The exhibit is unique in that the museum introduces innovative ways to appreciate the collection. The museum categorizes each screen by its subject, such as plants, animals and human activities. It also lets viewers explore each piece by letting them guess what formats and material artists used.

“Because the collection is so diverse and sometimes hard to grasp, we wanted people to personalize the experience by offering various ways to look at screens,” said Rinne, who studied Japanese art history in Kyoto.

“Southern Barbarians” uses a progressive type format. It shows a large Portuguese trading ship with a full crew arriving at the port of Nagasaki in southern Japan. The story progresses to the right side of the pair of six-panel screens by showing Portuguese establishing a mission.

Another example of format is shown in “The Tale of Genji.” This folding screen tells the story of Genji, a playboy and an elegant and handsome son of the emperor, written by the court lady Murasaki Shikibu. Because the birth of Genji is shown in the right side of the panels and the story progresses to the left, viewers might suspect it is painted in progressive style. In fact, it used a format called “individual scene amidst gold clouds.” This format is used for screens which include multiple scenes, and the gold clouds separate each scene.

(Left to Right) The Tale of Genji (Early 17th century), Flowering Cherry and Autumn Maples with Poem Slips (approx. 1654), Blue Phoenix (1921), Landscape of the Four Seasons (1560) – images courtesy of the Art Institute of Chicago

The exhibition explores beyond the traditional Japanese painting style: it shows how tradition meets innovation. In the 20th century, artists started to paint folding screens to show them at art exhibitions sponsored by the government. This new trend encouraged Japanese painters to break away from traditional conventions and create works with innovative compositions and colors.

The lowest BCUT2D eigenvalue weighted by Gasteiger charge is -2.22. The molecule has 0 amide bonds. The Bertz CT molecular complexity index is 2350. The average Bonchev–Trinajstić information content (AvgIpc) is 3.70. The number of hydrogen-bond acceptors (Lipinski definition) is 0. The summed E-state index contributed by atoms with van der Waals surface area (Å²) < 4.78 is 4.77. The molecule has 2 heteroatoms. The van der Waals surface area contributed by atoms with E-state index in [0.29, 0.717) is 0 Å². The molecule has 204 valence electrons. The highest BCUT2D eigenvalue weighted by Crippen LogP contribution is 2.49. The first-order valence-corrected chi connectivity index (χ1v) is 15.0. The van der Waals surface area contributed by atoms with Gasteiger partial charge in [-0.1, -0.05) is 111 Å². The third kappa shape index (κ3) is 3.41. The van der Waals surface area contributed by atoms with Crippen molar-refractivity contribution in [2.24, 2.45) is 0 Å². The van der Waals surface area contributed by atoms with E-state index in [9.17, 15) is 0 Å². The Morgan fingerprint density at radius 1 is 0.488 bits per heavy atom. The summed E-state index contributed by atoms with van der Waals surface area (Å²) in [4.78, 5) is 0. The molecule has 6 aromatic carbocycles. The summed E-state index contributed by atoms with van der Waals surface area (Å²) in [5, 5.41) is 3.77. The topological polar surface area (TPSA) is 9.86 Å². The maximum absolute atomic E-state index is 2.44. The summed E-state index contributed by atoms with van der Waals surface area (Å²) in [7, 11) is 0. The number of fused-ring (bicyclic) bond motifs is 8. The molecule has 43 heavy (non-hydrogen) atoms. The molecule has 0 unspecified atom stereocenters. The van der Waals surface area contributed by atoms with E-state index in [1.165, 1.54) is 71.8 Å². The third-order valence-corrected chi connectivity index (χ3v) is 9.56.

“Relaxing in the Shade” by Yamakawa Shuho represents a modern theme using traditional technique. The painting depicts two modern girls on the beach surrounded by a broad-brimmed hat, a ukulele and a purse shaped like a volleyball with a handle. Yet, the sand is painted with oyster shell gofun.

Twentieth-century painters also used innovative materials and expressed their philosophy in their paintings. Okura Jiro produced “Mountain Lake Screen Tachi” during his 1990 residence at the Mountain Lake Workshop. The panels are made of black walnut painted black and red, and covered with gold leaf. The imitation gold leaf is adhered to the panel so loosely that it appears that it will fall off the screen. But this is the artist’s intention: the gold leaf will fall from the screens and the wood will return to its natural state. The work metaphorically shows his embrace of ever-changing things, a principle of Buddhism.

“Beyond Golden Clouds: Five Centuries of Japanese Screens” is on display at the Asian Art Museum of San Francisco through Jan. 11, 2011. The museum is open Tuesday to Sunday, from 10 a.m. to 5 p.m. from. The museum is closed on Mondays. For more information, call (415) 581-3500 or visit www.asianart.org/index.html.